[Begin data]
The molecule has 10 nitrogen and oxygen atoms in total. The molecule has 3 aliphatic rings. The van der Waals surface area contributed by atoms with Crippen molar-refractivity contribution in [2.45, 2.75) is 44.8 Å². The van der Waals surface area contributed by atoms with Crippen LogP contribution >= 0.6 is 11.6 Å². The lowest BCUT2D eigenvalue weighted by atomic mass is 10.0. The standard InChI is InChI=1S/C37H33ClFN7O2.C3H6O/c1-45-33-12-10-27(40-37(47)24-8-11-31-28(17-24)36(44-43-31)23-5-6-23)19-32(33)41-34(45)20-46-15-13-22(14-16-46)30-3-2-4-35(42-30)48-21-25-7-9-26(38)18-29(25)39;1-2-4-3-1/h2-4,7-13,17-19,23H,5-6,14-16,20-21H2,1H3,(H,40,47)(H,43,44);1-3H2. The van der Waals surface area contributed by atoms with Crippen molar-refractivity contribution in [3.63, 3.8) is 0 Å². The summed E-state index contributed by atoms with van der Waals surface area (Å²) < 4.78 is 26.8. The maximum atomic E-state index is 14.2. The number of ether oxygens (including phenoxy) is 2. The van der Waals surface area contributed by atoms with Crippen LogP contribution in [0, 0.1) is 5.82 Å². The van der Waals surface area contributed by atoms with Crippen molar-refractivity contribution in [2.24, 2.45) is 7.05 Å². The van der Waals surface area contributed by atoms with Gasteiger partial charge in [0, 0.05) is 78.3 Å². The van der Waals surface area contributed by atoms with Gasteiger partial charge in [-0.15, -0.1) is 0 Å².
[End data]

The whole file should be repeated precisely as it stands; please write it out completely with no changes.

The molecule has 10 nitrogen and oxygen atoms in total. The molecule has 3 aliphatic rings. The van der Waals surface area contributed by atoms with Crippen molar-refractivity contribution in [2.45, 2.75) is 44.8 Å². The van der Waals surface area contributed by atoms with Crippen LogP contribution >= 0.6 is 11.6 Å². The lowest BCUT2D eigenvalue weighted by atomic mass is 10.0. The standard InChI is InChI=1S/C37H33ClFN7O2.C3H6O/c1-45-33-12-10-27(40-37(47)24-8-11-31-28(17-24)36(44-43-31)23-5-6-23)19-32(33)41-34(45)20-46-15-13-22(14-16-46)30-3-2-4-35(42-30)48-21-25-7-9-26(38)18-29(25)39;1-2-4-3-1/h2-4,7-13,17-19,23H,5-6,14-16,20-21H2,1H3,(H,40,47)(H,43,44);1-3H2. The van der Waals surface area contributed by atoms with Crippen molar-refractivity contribution in [3.63, 3.8) is 0 Å². The summed E-state index contributed by atoms with van der Waals surface area (Å²) < 4.78 is 26.8. The maximum atomic E-state index is 14.2. The number of ether oxygens (including phenoxy) is 2. The van der Waals surface area contributed by atoms with Crippen LogP contribution in [0, 0.1) is 5.82 Å². The van der Waals surface area contributed by atoms with Crippen molar-refractivity contribution in [2.24, 2.45) is 7.05 Å². The van der Waals surface area contributed by atoms with Gasteiger partial charge in [0, 0.05) is 78.3 Å². The van der Waals surface area contributed by atoms with Gasteiger partial charge in [-0.15, -0.1) is 0 Å².